Horror film documentaries are quickly becoming a dime a dozen. Be that franchise retrospect docs like His Name Was Jason or Never Sleep Again or the Starz genre series, which has covered everything from Bloodsuckers and Zombies to the men who make them. But with the exception of IFC’s The American Nightmare, very few filmmakers have tried to encompass the critical heart and soul of horror cinema.
In 2004 Joseph Maddrey published his book, Nightmares in Red, White & Blue: The Evolution of the American Horror Film. This book was printed under the pretext that it would define how horror cinema has changed with the social and political culture in the United States, from the birth of the cinema, to the Great Depression, to the Atomic Age scares in the 1950’s, to the post 9/11xenophobic terror of films like Hostel and Turistas. However successful the book was in linking the cultural zeitgeist of any given post-war age to the content of genre cinema at the time, the documentary winds up as little more than a rambling collection of clips that would be better suited for a Chuck Workman Oscar night highlight reel.
For genre geeks, and any horror fan that has done any serious research on their beloved cinematic segment of ill-repute, this film isn’t going to break any new ground, and will probably just beat into your brain another batch of “after Vietnam, films like The Texas Chainsaw Massacre reflected America’s growing concern with the war at home” mentality that you’ve already heard a million times before. Now, I’m not saying that this is an inaccurate reflection of the time, I’m saying that it is such a well known truism that it has become gospel and therefore reiteration is irrelevant without monumental new insight. And, insight is where the film fails. It’s collection of interviewees is simply the same batch of horror film directors that you’ve seen talking about this stuff a hundred other times (but now with the inclusion of Saw series regular Darren Lynn Bousman). It’s not like these guys don’t know their shit…they do. But, with the exception of John Carpenter (who provides a few zingers here and there) this is Horror Film Psychology 101–and your professors in this class have been giving the same lecture for so long, it’s boring even to them.
Where the film excels is in taking film history back to the days of Edison’s Frankenstein and giving some semblance of respect to Tod Browning and Val Lewton. But better studies of those filmmakers have been done already (just see Shadows in the Dark: The Val Lewton Legacy). If the project is just going to be a quickie overview of American Horror Cinema (and let’s face it, a true study like this, would have had a more scholarly approach and would have been 4 or 5 hours long) then I suppose it might succeed in pushing the uninitiated into searching out a few titles that were made before 1970. But what is the point? The film never makes a profound case for the importance of the films that were made before the 70’s. It many ways it looks at them as relics–even while it tries to point out the battlefield horrors of WWI and WWII (including the effective use of clips from non-horror films like All Quiet on the Western Front) to show how popular culture began to acknowledge the shock of war. Of course, since the Civil War predates he birth cinema, the films ignores the fact that thanks to photographers like Mathew Brady even those who didn’t see carnage first hand, already knew very well what bloodstained bodies strewn across battlefields looked like. This is a shame, since Civil War films were being created at the outset of the invention of the motion picture camera as well. Remember, that when Edison started shooting films in 1889, the Civil War had only be over for 25 years.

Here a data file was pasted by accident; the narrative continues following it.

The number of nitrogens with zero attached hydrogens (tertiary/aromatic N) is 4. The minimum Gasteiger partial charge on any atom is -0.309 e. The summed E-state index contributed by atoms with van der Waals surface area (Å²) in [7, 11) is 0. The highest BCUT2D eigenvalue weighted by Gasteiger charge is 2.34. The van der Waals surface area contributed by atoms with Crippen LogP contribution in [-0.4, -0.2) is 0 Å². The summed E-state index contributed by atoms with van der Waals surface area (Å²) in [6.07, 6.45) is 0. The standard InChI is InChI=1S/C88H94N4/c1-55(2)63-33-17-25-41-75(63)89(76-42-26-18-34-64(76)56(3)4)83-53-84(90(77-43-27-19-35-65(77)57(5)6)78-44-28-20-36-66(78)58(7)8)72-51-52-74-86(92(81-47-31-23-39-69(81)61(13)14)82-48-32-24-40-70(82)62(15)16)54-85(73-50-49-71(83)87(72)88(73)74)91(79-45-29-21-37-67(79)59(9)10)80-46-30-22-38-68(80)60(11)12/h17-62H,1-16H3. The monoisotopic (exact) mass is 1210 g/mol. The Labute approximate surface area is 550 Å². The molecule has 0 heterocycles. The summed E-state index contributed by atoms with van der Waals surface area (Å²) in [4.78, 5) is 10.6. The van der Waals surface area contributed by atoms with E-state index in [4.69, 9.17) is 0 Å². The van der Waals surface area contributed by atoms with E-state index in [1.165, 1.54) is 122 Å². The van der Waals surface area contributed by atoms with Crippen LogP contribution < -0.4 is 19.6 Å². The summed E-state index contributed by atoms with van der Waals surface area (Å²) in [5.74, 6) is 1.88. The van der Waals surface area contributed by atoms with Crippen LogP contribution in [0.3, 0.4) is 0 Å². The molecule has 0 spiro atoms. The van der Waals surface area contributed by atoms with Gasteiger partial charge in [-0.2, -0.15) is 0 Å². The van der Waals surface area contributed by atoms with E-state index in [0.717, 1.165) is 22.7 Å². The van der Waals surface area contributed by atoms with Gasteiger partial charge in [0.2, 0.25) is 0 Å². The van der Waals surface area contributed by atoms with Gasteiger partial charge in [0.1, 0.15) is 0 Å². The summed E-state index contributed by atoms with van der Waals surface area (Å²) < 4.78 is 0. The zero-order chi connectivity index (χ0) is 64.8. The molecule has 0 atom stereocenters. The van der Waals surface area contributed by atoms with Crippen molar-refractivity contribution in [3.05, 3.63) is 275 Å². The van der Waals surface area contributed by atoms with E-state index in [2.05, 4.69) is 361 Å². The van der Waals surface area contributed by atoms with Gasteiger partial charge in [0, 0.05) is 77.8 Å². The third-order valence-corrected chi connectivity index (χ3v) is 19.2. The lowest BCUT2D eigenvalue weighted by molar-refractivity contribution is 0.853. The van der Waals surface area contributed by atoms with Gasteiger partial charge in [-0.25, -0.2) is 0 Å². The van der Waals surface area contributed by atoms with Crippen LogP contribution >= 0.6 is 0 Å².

Still, even with these minor errors and omissions or glittering generalities, what really bothers me about the film is that it still plays to horror’s 70’s and 80’s heyday–further fueling the notion that generations of fans feel that horror films begin and end with Slasher icons, and that (outside of the Universal Monsters) little can be learned from watching movies like The Old Dark House or Freaks. What is even more surprising is that the film glosses over the mid-90’s cynicism cycle that begat films like Scream and that was directly reflective of the rise of Grunge music, White House sex scandals and pop culture over saturation as well as the Reality Television wave that the 2000’s brought about–birthing additional entries like Halloween: Resurrection. In the end, the filmmakers try to touch on the “reboot” mentality of the studios today and the broad collection of foreign filmmakers that are leaving their mark. However once again, the documentary falters–ignoring France, where for the past 5 years, a new wave of horror (one also often predicated on cultural and ideological contexts) is sweeping across the Atlantic and slapping American genre fans with an unbridled brutality.
Like most documentaries, the viewpoint of the film is skewed by the filmmakers behind it. To be all encompassing, they have spread themselves too thin. They have missed the opportunity to employ actual scholars on the subjects, in favor of famous faces. The project is laudable in its intent, but inclusion of filmmakers like David Cronenberg (ahem….Canada is not America) show a modicum of incompetence (or at least laziness) on behalf of the crew.
Nightmares in Red, White & Blue is not all bad, it’s just uninspired. Newbie gorehounds who need a few lessons in the past, will hopefully find something inspiring here, but those of you that already have the movies and documentaries mentioned above are going to have to settle for checking out the clips and smiling–there’s nothing new for you to see or learn here.
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